I’m driving a new car. No, let me re-phrase that; I’m driving a newer car.
I picked up a Saturn Vue that is three-years old and has 43,000 miles on it. It’s high tech. For the first time I can use my IPod in my vehicle. It has remote start for those mornings when the windows are all frosted up and during those cold winter drives I can flick a switch and the seats warm up.
I like the Saturn but it can never fully replace the car I just gave up; Father Jack’s Buick, a.k.a. the Priestmobile.
My wife’s uncle was a Catholic Priest and after he died I purchased his car from the estate, a 1998 Buick Regal with 110,000 miles on it. I only paid $1000 and figured I could squeeze a couple of years out of it. But this car was blessed because eight years and 140,000 miles later I was still driving it.
It took awhile to warm up to Father Jack’s Buick. You sat low in the seats so getting in and out was always a monumental effort. The trunk was poorly designed. I could barely squeeze my belly boat in and could only carry my mountain bike if I left the front wheel hanging out. And there was something wrong with the tape player. No matter what cassette I put in, it was always like I was listening to Alvin and the Chipmunks sing.
Plus it was Buick. Drive a car like that and you might as well slap an AARP sticker on the bumper. People who saw me on I-75 in December probably thought I was just another snowbird heading to Florida for the winter.
But that car had the character and perseverance of its pervious owner and eventually I came to realize that Father Jack was somewhere in the Buick. Maybe sitting next to me in the front seat.
This was a man who didn’t dilly-dally. He was famous for his 40-minute masses that attracted church-goers from surrounding parishes. He had little patience for excessive ceremonies and when it came to his sermons he told you what you needed to know without a lot brow-beating or biblical references.
This is how you should live your life, now go home and do it.
Naturally the clock in his car was fast. I would reset it at the beginning of every month and it would be off by 15 minutes at the end of it so I’d reset it again. This went on for eight years. It was hard to be late in Father Jack’s Buick.
After a couple years the trunk no longer locked. No doubt he was letting me know I was becoming too attached to worldly possessions. What was important wasn’t my flyrods in the trunk, rather the journey and certainly the destination at the end. That can be hard lesson to learn sometimes.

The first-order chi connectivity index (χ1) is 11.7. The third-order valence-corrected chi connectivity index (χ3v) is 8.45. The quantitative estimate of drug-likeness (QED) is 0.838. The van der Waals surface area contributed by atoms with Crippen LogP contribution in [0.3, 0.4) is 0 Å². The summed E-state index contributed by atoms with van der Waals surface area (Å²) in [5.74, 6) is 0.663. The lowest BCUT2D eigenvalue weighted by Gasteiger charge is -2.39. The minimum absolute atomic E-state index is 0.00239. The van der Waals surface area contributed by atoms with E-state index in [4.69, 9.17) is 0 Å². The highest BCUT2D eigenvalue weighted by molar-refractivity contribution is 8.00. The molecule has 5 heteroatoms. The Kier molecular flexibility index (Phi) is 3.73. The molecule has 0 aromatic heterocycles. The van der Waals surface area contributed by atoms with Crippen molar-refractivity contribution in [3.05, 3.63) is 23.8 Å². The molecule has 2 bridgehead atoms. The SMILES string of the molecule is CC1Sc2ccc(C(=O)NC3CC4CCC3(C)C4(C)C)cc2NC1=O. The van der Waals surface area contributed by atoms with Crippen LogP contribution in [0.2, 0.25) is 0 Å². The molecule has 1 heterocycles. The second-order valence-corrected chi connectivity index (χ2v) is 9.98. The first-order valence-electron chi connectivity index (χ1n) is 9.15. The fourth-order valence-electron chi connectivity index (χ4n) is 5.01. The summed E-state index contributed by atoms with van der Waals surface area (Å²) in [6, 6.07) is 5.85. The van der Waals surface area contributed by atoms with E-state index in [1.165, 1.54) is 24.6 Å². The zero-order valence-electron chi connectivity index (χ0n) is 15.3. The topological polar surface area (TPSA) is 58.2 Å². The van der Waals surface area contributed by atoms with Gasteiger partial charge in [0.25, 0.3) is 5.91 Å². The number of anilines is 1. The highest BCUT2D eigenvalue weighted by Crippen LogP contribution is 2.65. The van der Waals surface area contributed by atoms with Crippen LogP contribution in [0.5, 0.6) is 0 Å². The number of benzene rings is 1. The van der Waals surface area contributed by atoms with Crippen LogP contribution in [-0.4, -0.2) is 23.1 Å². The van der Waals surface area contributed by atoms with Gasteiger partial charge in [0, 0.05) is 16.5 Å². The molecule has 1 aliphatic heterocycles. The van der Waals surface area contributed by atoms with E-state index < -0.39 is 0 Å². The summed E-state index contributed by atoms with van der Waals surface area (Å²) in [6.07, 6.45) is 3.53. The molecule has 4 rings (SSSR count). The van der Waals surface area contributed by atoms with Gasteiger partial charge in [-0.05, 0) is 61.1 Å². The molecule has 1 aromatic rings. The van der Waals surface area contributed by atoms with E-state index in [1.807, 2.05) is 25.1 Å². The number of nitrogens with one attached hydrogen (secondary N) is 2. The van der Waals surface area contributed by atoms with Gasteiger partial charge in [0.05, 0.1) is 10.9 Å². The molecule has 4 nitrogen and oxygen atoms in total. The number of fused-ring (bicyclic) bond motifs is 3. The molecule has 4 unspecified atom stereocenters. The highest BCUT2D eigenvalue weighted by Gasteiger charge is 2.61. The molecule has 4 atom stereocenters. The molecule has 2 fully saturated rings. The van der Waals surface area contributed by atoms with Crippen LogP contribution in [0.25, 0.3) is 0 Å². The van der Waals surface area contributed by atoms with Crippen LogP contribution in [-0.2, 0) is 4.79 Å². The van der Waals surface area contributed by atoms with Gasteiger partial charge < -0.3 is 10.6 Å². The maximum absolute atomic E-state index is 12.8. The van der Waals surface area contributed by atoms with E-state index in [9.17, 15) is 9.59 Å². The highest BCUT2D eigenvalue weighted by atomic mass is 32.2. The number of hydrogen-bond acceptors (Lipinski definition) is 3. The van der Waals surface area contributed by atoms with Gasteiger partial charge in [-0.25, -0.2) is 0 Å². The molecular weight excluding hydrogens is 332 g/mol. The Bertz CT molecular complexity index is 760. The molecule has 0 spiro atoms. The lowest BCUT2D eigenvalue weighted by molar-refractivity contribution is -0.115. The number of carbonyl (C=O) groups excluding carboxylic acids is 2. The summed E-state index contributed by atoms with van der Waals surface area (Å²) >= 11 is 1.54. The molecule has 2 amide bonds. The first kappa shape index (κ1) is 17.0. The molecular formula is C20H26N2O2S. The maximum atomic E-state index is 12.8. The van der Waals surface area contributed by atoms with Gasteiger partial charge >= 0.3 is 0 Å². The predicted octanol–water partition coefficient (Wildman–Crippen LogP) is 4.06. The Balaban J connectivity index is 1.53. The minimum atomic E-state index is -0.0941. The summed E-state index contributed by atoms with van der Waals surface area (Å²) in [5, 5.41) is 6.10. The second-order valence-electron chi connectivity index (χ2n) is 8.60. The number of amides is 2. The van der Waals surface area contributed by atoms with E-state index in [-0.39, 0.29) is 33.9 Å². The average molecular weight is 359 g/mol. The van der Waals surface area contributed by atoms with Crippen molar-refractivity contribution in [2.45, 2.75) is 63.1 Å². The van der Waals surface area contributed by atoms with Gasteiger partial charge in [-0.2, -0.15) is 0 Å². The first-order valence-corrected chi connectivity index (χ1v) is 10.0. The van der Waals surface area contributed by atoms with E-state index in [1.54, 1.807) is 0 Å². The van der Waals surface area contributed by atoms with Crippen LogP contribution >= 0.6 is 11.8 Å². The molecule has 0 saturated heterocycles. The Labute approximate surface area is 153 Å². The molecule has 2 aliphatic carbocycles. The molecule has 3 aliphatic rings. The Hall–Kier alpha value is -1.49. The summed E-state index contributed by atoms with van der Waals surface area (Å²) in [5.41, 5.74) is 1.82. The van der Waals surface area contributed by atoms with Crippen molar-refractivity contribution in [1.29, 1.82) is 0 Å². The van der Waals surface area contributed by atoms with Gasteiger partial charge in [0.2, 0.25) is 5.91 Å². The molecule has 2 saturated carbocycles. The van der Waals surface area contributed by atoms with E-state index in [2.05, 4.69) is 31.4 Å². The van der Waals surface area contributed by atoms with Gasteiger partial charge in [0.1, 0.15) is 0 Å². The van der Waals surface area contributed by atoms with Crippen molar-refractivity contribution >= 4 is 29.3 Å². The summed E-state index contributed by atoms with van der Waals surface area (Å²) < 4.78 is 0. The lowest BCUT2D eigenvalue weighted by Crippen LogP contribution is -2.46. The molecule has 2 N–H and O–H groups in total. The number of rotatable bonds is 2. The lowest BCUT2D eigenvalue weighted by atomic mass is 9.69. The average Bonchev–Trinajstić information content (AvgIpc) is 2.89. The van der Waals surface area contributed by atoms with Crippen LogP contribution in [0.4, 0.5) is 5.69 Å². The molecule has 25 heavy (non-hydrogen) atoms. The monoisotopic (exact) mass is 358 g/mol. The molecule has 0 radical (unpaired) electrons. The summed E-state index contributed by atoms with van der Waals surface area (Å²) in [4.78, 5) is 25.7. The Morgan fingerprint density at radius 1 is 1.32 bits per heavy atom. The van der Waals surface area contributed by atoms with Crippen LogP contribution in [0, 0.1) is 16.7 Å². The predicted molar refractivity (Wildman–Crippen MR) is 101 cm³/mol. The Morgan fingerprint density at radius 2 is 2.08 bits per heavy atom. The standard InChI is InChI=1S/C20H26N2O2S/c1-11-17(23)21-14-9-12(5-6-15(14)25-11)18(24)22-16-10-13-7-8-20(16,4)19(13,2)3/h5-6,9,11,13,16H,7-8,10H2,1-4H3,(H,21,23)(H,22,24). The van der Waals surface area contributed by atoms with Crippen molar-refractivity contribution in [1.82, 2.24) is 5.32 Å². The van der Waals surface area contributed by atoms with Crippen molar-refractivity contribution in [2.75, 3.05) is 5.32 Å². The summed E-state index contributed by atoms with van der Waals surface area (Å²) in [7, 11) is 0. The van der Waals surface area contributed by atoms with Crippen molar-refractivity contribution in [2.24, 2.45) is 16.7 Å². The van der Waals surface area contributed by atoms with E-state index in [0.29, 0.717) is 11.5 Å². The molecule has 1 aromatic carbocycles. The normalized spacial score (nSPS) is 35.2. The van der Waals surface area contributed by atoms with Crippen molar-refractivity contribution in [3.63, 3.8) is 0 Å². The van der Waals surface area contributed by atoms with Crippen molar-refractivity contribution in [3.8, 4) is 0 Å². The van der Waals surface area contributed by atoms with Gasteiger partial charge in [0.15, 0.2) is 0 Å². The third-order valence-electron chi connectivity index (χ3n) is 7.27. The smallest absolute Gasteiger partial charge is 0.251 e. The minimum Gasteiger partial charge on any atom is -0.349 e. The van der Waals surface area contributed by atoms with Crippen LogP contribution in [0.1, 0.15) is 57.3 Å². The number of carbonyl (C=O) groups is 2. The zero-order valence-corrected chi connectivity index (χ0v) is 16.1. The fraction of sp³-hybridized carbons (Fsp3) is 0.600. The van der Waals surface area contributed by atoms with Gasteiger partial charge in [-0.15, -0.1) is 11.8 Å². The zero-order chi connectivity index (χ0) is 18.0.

Most of all, that car, like Father Jack, was dependable. No false fronts or pretentiousness. You knew what you were getting. It wasn’t a model I’d ever choose at a dealership but it was always there when I needed it. That Buick never stranded me in the woods.
And I spent a lot of time in the woods in that car. For two years I drove around the northern half of the Lower Peninsula trying to find and fish obscure rivers and creeks while working on my book, 12 Classic Trout Streams of Michigan.
Beginning in 2009 I was crisscrossing the state researching trails for www.MichiganTrailMaps.com. Sometimes it sputtered, sometimes near the end it hesitated but it always started up.
Once last year I was deep in the Pigeon River Country State Forest, a good hour from the nearest tow trunk in Gaylord. After spending all morning on the Green Timbers Pathway I jumped in the Buick, turned the ignition and nothing happened.
I was probably looking at a $300 towing bill, if I could even find somebody to come out there, when I decided what I needed to do was pray. But not to God.
“Please Father Jack don’t let the Buick strand me here. Please!”
He was in that car with me, he heard me. I got out and opened and closed the hood a few times, rock the car a little from behind and tried the ignition again. This time the engine roared to life.
I’m going to miss that car, maybe more than I miss Father Jack’s sermons.